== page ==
Photo of Evergreen Family Maternity Center
Photo of Evergreen Family Maternity Center
Photo of Evergreen Family Maternity Center
Photo of Evergreen Family Maternity Center
Photo of Evergreen Family Maternity Center
Photo of Evergreen Family Maternity Center

Evergreen Family Maternity Center

A Modern Maternity Center

Evergreen Health in Kirkland, Washington needs a place for new families to begin, so they consulted with a national Labor and Delivery Consultant to asses and compare their facilities with leading FMC services around the region. Ankrom Moisan is translating those results into a tangible reality. Starting with an existing wing of the hospital, our design will transform and renovate 90,000 sq. ft. into a modern maternity center, including renovations of a Labor & Deliver Unit, NICU and a Post-Partum unit. Through Lean Design workshops, our design team gathered insights from staff, research, and thoughtful planning led to a concept that will completely reimagine the experience for care providers and patients of Evergreen Health.

Kirkland, Washington
  • 94 beds
  • 3 stories
  • 90,000 sq. ft.







Architecture: Mariah Kiersey

Architecture Story

Adapting Pregnancy and Maternity Care Design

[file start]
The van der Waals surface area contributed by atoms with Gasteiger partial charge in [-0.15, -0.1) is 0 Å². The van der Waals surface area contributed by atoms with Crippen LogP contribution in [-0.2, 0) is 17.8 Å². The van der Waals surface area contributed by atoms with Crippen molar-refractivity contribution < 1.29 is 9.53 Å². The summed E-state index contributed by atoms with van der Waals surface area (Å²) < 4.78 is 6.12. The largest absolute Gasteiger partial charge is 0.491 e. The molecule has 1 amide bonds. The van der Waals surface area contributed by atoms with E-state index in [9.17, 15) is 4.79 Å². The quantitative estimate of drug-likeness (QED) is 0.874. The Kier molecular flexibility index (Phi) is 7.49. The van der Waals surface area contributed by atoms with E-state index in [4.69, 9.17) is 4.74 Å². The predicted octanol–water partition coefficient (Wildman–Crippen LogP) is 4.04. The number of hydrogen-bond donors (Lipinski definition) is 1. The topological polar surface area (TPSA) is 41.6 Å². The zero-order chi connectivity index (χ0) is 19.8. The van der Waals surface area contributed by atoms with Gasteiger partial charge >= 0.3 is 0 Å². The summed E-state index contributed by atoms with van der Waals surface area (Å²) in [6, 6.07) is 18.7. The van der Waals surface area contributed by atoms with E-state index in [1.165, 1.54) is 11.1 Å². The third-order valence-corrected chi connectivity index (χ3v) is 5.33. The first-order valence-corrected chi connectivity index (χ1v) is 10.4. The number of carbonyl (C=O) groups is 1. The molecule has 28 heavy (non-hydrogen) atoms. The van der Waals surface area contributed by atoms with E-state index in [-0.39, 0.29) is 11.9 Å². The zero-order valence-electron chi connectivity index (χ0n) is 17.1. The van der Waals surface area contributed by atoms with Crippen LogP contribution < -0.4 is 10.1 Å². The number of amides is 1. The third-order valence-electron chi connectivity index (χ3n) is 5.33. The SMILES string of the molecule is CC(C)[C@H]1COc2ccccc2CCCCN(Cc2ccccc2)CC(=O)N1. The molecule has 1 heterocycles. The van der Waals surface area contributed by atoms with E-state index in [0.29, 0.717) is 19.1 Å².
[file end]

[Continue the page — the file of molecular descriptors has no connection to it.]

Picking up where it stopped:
Our design uses a new model for the maternity patient care environment. In the past, mothers were separated from their premature baby; the NICU was separate from the delivery room. Our plan incorporates what’s called “couplet care” to keep the infant and mom together immediately after birth and for the duration of their stay. The project includes upgrades to all the existing LDRP rooms, converts an existing Antepartum wing, expands the NICU, and reimagines the entire top floor into an Obstetric Unity for Ante and Postpartum care. Seismic and infrastructure upgrades will take place on all levels of the existing structure. Before our work began, we brought together over 25 key users: physicians, nurses, administrators, environmental services, IT, security, facilities, MEP consultants, and the contractor, to share their collective knowledge and provide insight to the design process. Over a week of our integrated design event workshops, the team was able to identify the best layout for their newly remodeled space. The result is a plan that will provide excellent service to patients, be efficient, and look aesthetically beautiful. We used tabletop planning exercises to allow users to actively participate in the space planning process and see the potential layouts in real-time.  By moving physical pieces representing the programmed rooms around on the plan, they were able to explore various key adjacencies and workflows. Being encouraged to create 7 different plan options pushed the team to consider their boundaries and think outside the box. The group then worked together to evaluate the options and determine which plan is most effective and why. Once a plan was developed for schematic design, we facilitated a life-size cardboard mock-up for evaluation.  The mock-up allowed the users to experience the volume of the space, address line of sight, and practice scenarios to test the space as if it were fully realized.  After feedback was communicated, the space is changed to test proposed adjustments.  The up-front investment in a cardboard mock-up is a small fraction of the cost of making changes to the new space after it is built. With precise planning and phasing strategies, the facility will remain operational throughout the entire duration of construction.